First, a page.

Icelandair To Convert 3 Boeing 767s Into Cargo Planes

Icelandair Group, the legal parent company to Icelandair, will reconfigure three Boeing 767s to transport cargo. FlightGlobal reports…

Icelandair To Convert 3 Boeing 767s Into Cargo Planes

Icelandair Group, the legal parent company to Icelandair, will reconfigure three Boeing 767s to transport cargo. FlightGlobal reports that the decision comes after the company made an agreement to operate freight flights between China and Germany.

Icelandair has four 767s in its fleet. Photo: Valentin Hintikka via Flickr

Partnering with a German firm

Icelandair Group has entered into an agreement with the German firm DB Schenker, a division of rail operator Deutsche Bahn. This agreement covers at least 45 cargo flights from Shanghai to Munich. However, as previously reported, services will also be conducted from Shanghai via Rekjavik to Chicago.

FlightGlobal adds that Icelandair Group subsidiaries Icelandair Cargo and Loftleidir Icelandic will carry out the preparation and operation of these freight flights.

Icelandair 767
Icelandair is taking its Boeing 767 to Shanghai. Photo: Getty Images

The airline group will remove the passenger seating on its 767s in order to allow for greater volume and greater ease of loading/unloading the cargo. Cargo mainly consists of medical equipment for healthcare providers.

“The parties have already agreed to continue with additional flights to China as long as needed,” -Icelandair Group

Icelandair’s 767s

Icelandair has just four Boeing 767-300ERs in its fleet. Two of which were previously noted as parked. The aircraft would normally be capable of carrying a full load of 259 passengers – 25 in its Saga business class and the remaining 234 in economy.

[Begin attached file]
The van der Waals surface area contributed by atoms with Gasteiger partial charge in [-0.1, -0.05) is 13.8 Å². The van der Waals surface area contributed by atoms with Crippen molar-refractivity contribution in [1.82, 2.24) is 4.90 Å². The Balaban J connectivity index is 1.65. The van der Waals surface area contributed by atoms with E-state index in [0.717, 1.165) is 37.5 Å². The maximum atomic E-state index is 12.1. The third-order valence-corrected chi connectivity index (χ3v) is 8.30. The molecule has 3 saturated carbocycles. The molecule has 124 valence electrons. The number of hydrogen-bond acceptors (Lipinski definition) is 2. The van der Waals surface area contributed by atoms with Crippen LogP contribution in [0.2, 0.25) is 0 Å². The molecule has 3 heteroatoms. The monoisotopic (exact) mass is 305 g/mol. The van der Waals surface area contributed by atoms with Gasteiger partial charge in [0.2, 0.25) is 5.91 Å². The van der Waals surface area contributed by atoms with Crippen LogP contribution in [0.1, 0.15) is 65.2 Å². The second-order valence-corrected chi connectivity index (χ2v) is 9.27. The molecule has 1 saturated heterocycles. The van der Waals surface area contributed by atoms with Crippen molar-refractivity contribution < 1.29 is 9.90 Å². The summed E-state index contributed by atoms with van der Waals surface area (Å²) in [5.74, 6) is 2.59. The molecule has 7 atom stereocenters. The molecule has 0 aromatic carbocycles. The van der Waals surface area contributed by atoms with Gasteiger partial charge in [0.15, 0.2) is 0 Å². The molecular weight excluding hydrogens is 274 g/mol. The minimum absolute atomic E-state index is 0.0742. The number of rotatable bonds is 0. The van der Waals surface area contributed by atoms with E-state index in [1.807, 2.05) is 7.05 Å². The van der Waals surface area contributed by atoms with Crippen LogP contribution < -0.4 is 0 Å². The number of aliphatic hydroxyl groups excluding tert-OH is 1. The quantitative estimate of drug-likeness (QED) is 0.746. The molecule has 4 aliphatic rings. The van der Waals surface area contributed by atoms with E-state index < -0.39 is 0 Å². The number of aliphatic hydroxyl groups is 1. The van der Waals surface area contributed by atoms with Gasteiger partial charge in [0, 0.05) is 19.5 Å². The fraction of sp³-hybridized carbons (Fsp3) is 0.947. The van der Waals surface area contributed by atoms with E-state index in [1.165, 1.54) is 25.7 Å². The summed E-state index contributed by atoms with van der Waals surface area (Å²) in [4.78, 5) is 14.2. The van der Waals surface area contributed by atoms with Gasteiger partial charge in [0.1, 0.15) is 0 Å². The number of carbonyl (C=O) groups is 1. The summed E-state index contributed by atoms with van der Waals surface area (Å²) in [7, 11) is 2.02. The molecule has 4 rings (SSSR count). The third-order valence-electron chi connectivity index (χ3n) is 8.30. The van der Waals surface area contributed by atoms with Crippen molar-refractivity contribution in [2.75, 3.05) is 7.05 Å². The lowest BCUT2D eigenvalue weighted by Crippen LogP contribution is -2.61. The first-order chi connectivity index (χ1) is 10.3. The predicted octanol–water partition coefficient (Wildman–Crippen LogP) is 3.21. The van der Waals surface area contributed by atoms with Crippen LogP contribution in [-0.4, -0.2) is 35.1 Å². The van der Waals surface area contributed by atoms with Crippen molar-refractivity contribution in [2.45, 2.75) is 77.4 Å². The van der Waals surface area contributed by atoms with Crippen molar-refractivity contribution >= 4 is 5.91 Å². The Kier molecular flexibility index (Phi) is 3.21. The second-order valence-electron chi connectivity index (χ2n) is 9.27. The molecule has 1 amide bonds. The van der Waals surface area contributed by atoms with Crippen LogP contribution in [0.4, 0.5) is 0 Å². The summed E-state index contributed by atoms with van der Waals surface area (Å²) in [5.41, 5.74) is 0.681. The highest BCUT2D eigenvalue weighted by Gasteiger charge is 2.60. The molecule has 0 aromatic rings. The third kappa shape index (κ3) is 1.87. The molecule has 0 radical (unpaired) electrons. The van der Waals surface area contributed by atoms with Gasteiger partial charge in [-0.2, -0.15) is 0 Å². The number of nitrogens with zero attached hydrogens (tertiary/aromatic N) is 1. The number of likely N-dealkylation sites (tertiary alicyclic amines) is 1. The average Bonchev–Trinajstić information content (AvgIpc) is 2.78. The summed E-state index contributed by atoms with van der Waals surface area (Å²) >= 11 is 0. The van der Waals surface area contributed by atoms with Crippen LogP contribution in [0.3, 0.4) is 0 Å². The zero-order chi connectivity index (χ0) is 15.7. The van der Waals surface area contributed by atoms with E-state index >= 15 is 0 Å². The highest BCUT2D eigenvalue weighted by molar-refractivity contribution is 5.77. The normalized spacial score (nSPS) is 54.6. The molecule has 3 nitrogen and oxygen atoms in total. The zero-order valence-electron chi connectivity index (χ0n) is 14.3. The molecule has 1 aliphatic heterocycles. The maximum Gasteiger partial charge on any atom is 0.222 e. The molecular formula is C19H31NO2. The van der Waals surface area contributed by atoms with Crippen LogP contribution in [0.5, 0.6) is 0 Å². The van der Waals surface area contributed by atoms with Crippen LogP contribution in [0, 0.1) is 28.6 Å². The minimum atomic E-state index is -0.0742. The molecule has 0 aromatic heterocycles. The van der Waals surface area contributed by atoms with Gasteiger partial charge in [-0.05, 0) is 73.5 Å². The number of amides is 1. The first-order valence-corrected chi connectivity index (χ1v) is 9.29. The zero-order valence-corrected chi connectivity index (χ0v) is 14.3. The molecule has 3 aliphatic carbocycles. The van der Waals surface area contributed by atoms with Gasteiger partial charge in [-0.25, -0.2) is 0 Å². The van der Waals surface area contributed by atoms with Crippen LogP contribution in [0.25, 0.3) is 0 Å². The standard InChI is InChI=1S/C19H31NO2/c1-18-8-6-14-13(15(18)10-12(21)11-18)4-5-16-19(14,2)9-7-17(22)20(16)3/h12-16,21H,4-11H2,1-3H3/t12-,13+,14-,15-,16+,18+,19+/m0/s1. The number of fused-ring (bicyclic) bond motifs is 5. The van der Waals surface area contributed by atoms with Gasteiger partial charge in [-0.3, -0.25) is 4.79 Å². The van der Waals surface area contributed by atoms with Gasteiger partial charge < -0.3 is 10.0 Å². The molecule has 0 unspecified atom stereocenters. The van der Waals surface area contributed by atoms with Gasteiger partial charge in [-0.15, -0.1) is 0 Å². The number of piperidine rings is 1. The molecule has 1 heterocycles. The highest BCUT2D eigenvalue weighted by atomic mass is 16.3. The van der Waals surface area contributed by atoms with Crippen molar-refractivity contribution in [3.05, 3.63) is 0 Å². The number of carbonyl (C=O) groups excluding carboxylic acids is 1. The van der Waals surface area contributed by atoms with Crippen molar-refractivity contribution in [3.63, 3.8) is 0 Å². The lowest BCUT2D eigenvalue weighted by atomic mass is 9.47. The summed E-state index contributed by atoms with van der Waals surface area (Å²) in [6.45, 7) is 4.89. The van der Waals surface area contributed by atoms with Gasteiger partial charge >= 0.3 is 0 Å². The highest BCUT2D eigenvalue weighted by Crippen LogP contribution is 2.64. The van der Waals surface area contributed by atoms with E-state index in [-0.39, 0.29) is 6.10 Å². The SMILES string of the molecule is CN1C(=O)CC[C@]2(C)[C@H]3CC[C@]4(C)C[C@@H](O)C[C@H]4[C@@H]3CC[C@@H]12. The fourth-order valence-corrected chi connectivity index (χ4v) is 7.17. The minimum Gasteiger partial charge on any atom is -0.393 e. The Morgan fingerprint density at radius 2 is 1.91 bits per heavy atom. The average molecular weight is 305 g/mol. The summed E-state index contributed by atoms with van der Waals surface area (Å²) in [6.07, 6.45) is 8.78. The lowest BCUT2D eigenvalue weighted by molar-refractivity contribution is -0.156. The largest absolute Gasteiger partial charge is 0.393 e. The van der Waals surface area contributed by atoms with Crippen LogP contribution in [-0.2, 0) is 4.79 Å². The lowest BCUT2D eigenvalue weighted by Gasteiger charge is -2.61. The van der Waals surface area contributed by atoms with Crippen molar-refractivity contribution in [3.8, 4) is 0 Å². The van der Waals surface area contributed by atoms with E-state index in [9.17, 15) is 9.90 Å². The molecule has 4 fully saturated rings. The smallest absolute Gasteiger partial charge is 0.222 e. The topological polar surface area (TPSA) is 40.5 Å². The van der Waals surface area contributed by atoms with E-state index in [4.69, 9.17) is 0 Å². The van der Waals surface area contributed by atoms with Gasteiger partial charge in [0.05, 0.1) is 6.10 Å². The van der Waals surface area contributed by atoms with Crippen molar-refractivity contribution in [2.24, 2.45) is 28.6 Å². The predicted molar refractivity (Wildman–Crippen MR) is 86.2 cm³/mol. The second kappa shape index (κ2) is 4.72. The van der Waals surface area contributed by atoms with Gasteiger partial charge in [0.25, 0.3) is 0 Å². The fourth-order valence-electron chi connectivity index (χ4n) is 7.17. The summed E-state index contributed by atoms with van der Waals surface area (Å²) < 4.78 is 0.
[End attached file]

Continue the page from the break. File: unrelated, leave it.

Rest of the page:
All four aircraft originally went from the Boeing factory to Air New Zealand. However, these jets have also flown for airlines like Kenya Airways, Air India, and failed Russian airline Transaero.

The 767s were introduced in 2016 to compliment the airline’s 757 fleet of aircraft. Icelandair currently has 25 of these narrowbody jets.

Icelandair 757
Icelandair’s 757s are normally the workhorse of the Icelandair fleet. These have been slated to be replaced by the Boeing 737 MAX. Photo: Getty Images

A rise in cargo demand

Icelandair is responding to the steady rise in demand for cargo flights. The reason for this rise is two-fold. Firstly, urgent medical supplies are needed around the world – much of this is manufactured in China. Secondly, as global passenger flights have decreased, so has the capacity for cargo transport that these aircraft would normally provide.

“One of the key strengths of Icelandair Group is the flexibility to be able to respond quickly to opportunities and execute them in a short period of time,” -Bogi Nils Bogason, Chief executive

The rise in global demand is so great that even once suspended airlines are coming back. We are seeing this with CargoLogicAir as it has recently reactivated its Air Operator’s Certificate (AOC) and Operator’s Licence (OL). The UK-based airline will now employ its two 747-400 freighters to deliver vital medical supplies for the United Kingdom’s National Health Service (NHS).

Icelandair joins other airlines in converting their passenger aircraft into freighters through the removal of passenger seating. Air Canada has converted some of its Boeing 777-300ER fleet for cargo by removing seats. Lufthansa is doing the same for some of its Airbus A330s.

What do you think of Icelandair’s pivot to cargo operations? Let us know your thoughts in the comments!

Source : Simple Flying More   

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LATAM Brazil Wants To Stop Flying But Can’t

LATAM Brazil’s CEO, Jerome Cadier, said that the skeleton network of flights implemented by the Brazilian government since the…